By Kevin Roche
I will be very upfront about this. One thing that drives me really nuts is the way children are being treated in this epidemic. Despite all the evidence that they rarely have serious illnesses and aren’t a significant source of transmission, schools have been closed, they have been restricted from normal social and extracurricular activities, and they must be very frightened and confused by what is happening. This has the potential to be a lifelong source of trauma for these children, and completely unnecessarily. I am sorry to be suspicious, but as we approach normal school-opening time, suddenly we see research on children and schools, generally poor quality, or certainly with the results mis-stated by some people, in an attempt to scare parents and school boards. There is clearly a coordinated effort to use the epidemic for political purposes and putting children in the middle of that is despicable.
Here is one of the pieces of new research which is being misused. (Medrxiv Paper) This is a contact tracing study from a region in Italy in March and April. Seems like a fine study. The results, however, in regard to children have been mis-stated. 2,812 cases, only 70% of which had been confirmed by testing, were traced and 6,690 contacts identified, of whom 890 developed symptoms, or about 13%. Only 485 of this group actually had infection confirmed by a test. 56% of all contacts lived in the same household. Out of the 2,812 index cases only 14, or less than 1/2 of one percent, were among children, a huge under-representation compared to their percentage of the population. Among those 14 cases, the tracers believed that 8 caused infections in 11 out of 49 contacts. The researchers noted that this was the highest risk of transmission among age groups. But look at how small the number of cases is. And note that this is an R, or transmission rate, under 1. Furthermore, if you look at the age of the contacts, those under age 14 had the lowest rate of infection from an index case, only 8.4%. So the conclusion should be that children are very under-represented as an index case and children are very under-represented in getting an infection from an index case. And as the authors note, having children at home rather than at school may increase the likelihood that they get infected and/or pass the infection on. This is consistent with what other studies have suggested.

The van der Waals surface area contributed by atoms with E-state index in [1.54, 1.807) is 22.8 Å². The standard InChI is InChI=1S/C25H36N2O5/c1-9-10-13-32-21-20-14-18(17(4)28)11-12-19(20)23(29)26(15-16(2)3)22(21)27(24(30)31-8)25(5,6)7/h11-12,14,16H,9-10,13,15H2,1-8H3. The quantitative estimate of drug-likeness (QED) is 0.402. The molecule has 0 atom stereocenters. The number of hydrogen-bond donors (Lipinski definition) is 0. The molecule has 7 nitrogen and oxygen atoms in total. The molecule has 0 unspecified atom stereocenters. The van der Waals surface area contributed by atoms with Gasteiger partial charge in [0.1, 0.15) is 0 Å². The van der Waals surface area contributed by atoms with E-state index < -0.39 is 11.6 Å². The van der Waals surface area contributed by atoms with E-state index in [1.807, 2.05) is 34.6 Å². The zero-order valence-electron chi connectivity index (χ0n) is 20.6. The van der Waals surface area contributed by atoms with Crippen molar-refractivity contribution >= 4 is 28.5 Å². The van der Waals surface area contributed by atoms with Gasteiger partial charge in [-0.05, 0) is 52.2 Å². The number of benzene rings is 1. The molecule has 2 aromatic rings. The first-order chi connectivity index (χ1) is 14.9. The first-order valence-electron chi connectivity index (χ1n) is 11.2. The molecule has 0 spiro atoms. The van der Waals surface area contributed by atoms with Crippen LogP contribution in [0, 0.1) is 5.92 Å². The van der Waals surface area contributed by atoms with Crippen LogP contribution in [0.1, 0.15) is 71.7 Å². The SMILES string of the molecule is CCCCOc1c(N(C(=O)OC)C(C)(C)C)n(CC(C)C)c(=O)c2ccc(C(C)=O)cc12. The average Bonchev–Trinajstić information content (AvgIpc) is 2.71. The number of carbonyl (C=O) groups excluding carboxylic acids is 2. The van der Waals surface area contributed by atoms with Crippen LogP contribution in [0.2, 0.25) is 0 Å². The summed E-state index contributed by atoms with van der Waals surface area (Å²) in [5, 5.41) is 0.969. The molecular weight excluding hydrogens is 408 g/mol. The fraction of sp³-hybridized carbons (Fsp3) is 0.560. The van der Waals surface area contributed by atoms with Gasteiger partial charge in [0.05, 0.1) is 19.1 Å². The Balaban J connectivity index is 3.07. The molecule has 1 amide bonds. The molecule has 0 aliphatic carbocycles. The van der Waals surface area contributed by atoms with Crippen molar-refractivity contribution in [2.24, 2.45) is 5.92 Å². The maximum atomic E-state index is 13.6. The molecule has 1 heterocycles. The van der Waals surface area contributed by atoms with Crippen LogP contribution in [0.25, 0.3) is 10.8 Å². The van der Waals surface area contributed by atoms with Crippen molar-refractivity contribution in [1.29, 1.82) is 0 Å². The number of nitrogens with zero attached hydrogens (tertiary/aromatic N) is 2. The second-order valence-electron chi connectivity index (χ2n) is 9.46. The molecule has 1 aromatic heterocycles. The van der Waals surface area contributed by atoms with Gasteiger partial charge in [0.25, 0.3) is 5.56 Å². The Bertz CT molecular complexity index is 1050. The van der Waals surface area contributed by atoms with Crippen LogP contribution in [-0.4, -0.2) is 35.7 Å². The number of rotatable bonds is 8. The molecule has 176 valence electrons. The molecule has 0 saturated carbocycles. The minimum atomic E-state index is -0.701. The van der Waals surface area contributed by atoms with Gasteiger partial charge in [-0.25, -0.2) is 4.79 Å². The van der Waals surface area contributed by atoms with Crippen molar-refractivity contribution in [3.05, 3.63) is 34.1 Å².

On the other hand, the American Academy of Pediatrics journal has an article clearly stating that children have a minor role in the epidemic and should be in school. (Ped. Article) The article references a recent Swiss contact tracing study again finding a very limited role of children in the epidemic. It gets repetitious. The editorial concludes that given the enormous harms to children from being out of school, they need to be allowed to attend with few limitations.